The visit to Alabama was calculated to transfer to Strange some of the popularity Trump has enjoyed in the state — and to tamp down divisions within the Republican Party that threaten to complicate the 2018 party primaries. The 6-foot-9 Strange, a former state attorney general, was appointed to the seat vacated this year by Trump's attorney general, Jeff Sessions.

“I am supporting ‘Big’ Luther Strange because he was so loyal & helpful to me!” Trump tweeted on Wednesday.

“Will be in Alabama tonight. Luther Strange has gained mightily since my endorsement, but will be very close. He loves Alabama, and so do I!” he tweeted on Friday morning.

But the president's support for Strange is part of an odd dynamic. Supporting Strange are Trump, McConnell and the GOP establishment in Washington. They are trying to defeat former Alabama Supreme Court Chief Justice Roy Moore, the challenger who stylistically resembles Trump himself. But Trump allies have sided with Moore.

As Trump was preparing to fly to Alabama on Friday evening, Housing and Urban Development Secretary Ben Carson released a statement of support for Moore, not the president's pick.

Carson invoked the president's own slogan in explaining his support.

“He is truly someone who reflects the Judeo-Christian values that were so important to the establishment of our country,” he said. “It is these values that we must return to in order to make America great again.”

Former White House senior strategist Stephen K. Bannon and former Alaska Governor Sarah Palin, an early Trump supporter, also endorsed Moore. Bannon, who has returned to heading the Breitbart News website, and others are interested in running challengers against Republican incumbents they deem disloyal to Trump's original positioning as president. That could cause chaos, and rapidly escalate the cost, of GOP primaries next year, a time when establishment leaders would rather concentrate on picking up Democratic seats.

Moore appears to be a better match for the overall mood in the state. He became famous for refusing more than a decade ago to remove a monument featuring the Ten Commandments from the court offices. He lost his seat as a result, later regaining it only to resign after refusing to hew to court decisions legalizing same-sex marriage.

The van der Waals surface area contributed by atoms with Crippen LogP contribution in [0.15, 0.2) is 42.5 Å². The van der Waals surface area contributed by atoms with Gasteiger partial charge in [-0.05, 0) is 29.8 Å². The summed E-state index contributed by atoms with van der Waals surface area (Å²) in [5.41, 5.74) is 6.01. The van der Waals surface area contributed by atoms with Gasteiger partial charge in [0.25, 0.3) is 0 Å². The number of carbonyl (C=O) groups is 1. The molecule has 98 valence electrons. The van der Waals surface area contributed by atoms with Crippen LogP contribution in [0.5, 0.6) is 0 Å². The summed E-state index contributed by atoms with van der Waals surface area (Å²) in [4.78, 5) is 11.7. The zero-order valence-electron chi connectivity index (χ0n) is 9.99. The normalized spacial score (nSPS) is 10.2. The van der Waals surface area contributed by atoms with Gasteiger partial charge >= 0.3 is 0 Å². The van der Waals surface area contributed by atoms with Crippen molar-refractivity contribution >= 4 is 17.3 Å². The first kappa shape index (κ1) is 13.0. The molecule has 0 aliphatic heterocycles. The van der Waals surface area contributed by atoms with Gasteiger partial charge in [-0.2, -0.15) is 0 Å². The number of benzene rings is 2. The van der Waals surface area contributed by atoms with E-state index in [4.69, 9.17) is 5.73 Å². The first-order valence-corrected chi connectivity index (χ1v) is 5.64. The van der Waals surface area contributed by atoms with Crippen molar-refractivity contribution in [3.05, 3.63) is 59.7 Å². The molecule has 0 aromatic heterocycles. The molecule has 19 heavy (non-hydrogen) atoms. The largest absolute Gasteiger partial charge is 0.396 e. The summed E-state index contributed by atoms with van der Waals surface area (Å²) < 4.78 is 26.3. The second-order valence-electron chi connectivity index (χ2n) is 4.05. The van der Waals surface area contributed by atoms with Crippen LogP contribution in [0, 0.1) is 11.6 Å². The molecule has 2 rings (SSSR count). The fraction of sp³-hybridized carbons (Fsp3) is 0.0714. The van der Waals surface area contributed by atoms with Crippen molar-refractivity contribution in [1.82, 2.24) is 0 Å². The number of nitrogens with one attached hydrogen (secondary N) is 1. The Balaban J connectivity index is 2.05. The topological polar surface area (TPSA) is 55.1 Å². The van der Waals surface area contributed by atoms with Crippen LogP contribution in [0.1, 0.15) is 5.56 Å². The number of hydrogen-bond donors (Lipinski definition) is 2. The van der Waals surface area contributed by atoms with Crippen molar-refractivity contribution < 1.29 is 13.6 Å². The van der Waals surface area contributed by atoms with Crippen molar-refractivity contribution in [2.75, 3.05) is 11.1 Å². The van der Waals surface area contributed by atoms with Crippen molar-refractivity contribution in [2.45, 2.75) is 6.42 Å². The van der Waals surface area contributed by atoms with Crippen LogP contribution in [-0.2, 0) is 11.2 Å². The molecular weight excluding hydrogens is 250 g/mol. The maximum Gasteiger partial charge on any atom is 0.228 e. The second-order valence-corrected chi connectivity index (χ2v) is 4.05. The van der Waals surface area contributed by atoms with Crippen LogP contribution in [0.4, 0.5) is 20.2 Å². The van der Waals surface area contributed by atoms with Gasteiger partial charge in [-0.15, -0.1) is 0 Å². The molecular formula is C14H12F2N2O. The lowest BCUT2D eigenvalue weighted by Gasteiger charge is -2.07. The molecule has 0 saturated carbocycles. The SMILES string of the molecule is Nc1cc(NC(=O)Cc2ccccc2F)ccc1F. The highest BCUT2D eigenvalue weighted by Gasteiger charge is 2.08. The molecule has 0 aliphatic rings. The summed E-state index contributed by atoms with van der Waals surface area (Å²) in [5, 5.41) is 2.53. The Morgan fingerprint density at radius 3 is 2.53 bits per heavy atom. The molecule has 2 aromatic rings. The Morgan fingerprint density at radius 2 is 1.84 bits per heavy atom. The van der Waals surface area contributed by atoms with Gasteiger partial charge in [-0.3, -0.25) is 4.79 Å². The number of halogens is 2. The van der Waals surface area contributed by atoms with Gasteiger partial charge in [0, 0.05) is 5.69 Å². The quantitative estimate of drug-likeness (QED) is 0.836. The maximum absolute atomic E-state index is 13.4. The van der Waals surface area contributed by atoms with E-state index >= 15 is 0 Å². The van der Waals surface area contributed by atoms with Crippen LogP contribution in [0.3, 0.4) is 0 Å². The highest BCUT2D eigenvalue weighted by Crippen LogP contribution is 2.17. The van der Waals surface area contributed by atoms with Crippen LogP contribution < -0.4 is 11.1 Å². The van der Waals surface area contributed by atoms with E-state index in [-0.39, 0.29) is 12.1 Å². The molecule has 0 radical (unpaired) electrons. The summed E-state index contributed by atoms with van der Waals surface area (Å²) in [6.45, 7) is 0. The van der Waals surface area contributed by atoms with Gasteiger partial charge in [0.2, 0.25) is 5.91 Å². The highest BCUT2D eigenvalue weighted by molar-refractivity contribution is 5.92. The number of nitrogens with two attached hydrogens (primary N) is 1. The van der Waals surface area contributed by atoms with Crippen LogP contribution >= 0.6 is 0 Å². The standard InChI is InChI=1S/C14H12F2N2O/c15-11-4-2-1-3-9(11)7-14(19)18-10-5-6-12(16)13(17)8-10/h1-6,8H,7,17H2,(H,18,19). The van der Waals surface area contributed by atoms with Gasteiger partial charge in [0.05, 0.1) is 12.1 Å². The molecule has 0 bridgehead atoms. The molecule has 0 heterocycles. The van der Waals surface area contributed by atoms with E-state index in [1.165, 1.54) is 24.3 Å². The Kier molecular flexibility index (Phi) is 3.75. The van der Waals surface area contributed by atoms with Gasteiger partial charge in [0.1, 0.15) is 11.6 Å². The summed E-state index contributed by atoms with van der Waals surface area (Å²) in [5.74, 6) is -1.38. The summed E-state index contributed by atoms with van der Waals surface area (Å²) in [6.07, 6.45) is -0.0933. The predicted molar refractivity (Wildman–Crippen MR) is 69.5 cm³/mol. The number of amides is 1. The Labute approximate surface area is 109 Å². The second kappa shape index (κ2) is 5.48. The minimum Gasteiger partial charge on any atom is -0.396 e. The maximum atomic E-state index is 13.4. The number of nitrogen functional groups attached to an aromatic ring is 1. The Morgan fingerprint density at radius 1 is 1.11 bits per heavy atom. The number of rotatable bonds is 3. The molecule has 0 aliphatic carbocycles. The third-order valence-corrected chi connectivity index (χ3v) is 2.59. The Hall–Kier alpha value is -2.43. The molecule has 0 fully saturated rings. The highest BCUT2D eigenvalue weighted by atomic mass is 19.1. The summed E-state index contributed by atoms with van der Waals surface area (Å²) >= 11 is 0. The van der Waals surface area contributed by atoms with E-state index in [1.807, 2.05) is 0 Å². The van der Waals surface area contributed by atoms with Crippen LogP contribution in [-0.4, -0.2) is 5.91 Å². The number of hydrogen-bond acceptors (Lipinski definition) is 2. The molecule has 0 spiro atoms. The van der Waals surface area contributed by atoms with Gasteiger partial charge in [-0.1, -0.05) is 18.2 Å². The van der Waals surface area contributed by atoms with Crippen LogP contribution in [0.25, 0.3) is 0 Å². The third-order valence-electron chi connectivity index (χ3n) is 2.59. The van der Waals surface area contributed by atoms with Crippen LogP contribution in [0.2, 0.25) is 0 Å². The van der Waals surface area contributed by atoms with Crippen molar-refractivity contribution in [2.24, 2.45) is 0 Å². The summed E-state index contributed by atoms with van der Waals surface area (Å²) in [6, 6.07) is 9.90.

In his run for the Senate, he has lamented “spiritual wickedness in high places” and said varied societal ills were “a punishment inflicted upon us for our presumptuous sins.” In a recent rally, he referred to Native Americans and Asian Americans as “reds and yellows.”

Strange's appointment gave him an advantage with some voters but a disadvantage with others. As the establishment candidate, he has carried the unpopularity of fellow senators such as McConnell.

Trump, in his remarks, telegraphed that the connection was a problem for Strange.

“He's not a friend of Mitch McConnell. He doesn't know Mitch McConnell, until just recently,” Trump said in one of several similar arguments. “He just got there.”

But as much as he pitched Strange's positives, Trump also focused on his own, offering an extensive litany of the accomplishments he said he had achieved over his tumultuous months in office.

“Every day, I am keeping my promises,” he said, as if urging others to focus on that, and not his more notable difficulties.


• Cathleen Decker analyzes politics for the Los Angeles Times, writing about the Trump administration and the themes, demographics and personalities central to national and state contests. In 2016 she covered her 10th presidential campaign; she has also covered seven races for governor and a host of U.S. Senate and local elections. She directed the L.A. Times' 2012 presidential campaign coverage.

http://www.latimes.com/politics/la-na-pol-trump-alabama-20170922-story.html
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« Reply #22 on: September 23, 2017, 10:01:04 pm »


Hahaha....Trump is attempting to compensate for his tiny needle-dick (which goes which his tiny hands).
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« Reply #23 on: September 24, 2017, 03:00:57 pm »


from the Los Angeles Times....

North Korea foreign minister says Trump's insults make
rocket attack on U.S. ‘inevitable all the more’


By BARBARA DEMICK and W.J. HENNIGAN  | 4:50PM - Saturday, September 23, 2017

North Korean Minister for Foreign Affairs Ri Yong Ho speaks during the general debate of the 72nd United Nations General Assembly in New York. — Photograph: European Pressphoto Agency/Agencia EFE.
North Korean Minister for Foreign Affairs Ri Yong Ho speaks during the general debate of the 72nd United Nations General Assembly
in New York. — Photograph: European Pressphoto Agency/Agencia EFE.


NORTH KOREAN foreign minister Ri Yong Ho warned on Saturday that it is “inevitable” that his country will launch a missile toward the mainland United States in revenge for the insults President Trump has directed at leader Kim Jong Un.